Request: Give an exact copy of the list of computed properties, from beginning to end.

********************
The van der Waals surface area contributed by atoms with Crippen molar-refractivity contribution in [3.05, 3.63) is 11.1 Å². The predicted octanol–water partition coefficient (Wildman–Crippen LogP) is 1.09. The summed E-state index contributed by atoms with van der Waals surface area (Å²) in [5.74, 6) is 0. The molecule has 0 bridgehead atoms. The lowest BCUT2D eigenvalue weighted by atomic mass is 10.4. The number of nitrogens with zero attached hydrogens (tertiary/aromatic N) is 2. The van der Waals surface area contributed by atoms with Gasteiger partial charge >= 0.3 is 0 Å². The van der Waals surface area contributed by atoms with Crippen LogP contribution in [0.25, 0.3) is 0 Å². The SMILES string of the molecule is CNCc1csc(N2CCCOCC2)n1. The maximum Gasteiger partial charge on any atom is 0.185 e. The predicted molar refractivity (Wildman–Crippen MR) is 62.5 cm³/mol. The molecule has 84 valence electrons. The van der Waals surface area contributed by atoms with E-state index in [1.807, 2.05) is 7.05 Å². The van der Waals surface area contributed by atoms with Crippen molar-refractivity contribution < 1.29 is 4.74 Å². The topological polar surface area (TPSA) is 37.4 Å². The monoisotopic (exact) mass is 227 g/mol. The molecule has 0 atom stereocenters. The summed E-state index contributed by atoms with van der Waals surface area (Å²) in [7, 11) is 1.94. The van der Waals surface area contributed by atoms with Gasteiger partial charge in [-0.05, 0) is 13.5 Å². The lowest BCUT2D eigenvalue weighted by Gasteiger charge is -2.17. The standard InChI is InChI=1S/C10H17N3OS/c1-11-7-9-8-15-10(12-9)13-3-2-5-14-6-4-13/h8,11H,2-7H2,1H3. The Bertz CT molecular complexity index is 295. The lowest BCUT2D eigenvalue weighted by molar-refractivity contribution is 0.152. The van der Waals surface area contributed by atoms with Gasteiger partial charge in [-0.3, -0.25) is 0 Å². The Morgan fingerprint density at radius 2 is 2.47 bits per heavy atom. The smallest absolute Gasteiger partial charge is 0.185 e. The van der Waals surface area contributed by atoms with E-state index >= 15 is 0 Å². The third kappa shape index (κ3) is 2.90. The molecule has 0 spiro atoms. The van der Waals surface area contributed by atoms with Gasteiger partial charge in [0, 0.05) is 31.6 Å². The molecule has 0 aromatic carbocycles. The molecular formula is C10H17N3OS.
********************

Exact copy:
The van der Waals surface area contributed by atoms with Crippen molar-refractivity contribution in [3.05, 3.63) is 11.1 Å². The predicted octanol–water partition coefficient (Wildman–Crippen LogP) is 1.09. The summed E-state index contributed by atoms with van der Waals surface area (Å²) in [5.74, 6) is 0. The molecule has 0 bridgehead atoms. The lowest BCUT2D eigenvalue weighted by atomic mass is 10.4. The number of nitrogens with zero attached hydrogens (tertiary/aromatic N) is 2. The van der Waals surface area contributed by atoms with Gasteiger partial charge >= 0.3 is 0 Å². The van der Waals surface area contributed by atoms with Crippen LogP contribution in [0.25, 0.3) is 0 Å². The SMILES string of the molecule is CNCc1csc(N2CCCOCC2)n1. The maximum Gasteiger partial charge on any atom is 0.185 e. The predicted molar refractivity (Wildman–Crippen MR) is 62.5 cm³/mol. The molecule has 84 valence electrons. The van der Waals surface area contributed by atoms with E-state index in [1.807, 2.05) is 7.05 Å². The van der Waals surface area contributed by atoms with Crippen molar-refractivity contribution < 1.29 is 4.74 Å². The topological polar surface area (TPSA) is 37.4 Å². The monoisotopic (exact) mass is 227 g/mol. The molecule has 0 atom stereocenters. The summed E-state index contributed by atoms with van der Waals surface area (Å²) in [7, 11) is 1.94. The van der Waals surface area contributed by atoms with Gasteiger partial charge in [-0.05, 0) is 13.5 Å². The lowest BCUT2D eigenvalue weighted by Gasteiger charge is -2.17. The standard InChI is InChI=1S/C10H17N3OS/c1-11-7-9-8-15-10(12-9)13-3-2-5-14-6-4-13/h8,11H,2-7H2,1H3. The Bertz CT molecular complexity index is 295. The lowest BCUT2D eigenvalue weighted by molar-refractivity contribution is 0.152. The van der Waals surface area contributed by atoms with Gasteiger partial charge in [-0.3, -0.25) is 0 Å². The Morgan fingerprint density at radius 2 is 2.47 bits per heavy atom. The smallest absolute Gasteiger partial charge is 0.185 e. The van der Waals surface area contributed by atoms with E-state index >= 15 is 0 Å². The third kappa shape index (κ3) is 2.90. The molecule has 0 spiro atoms. The van der Waals surface area contributed by atoms with Gasteiger partial charge in [0, 0.05) is 31.6 Å². The molecule has 0 aromatic carbocycles. The molecular formula is C10H17N3OS.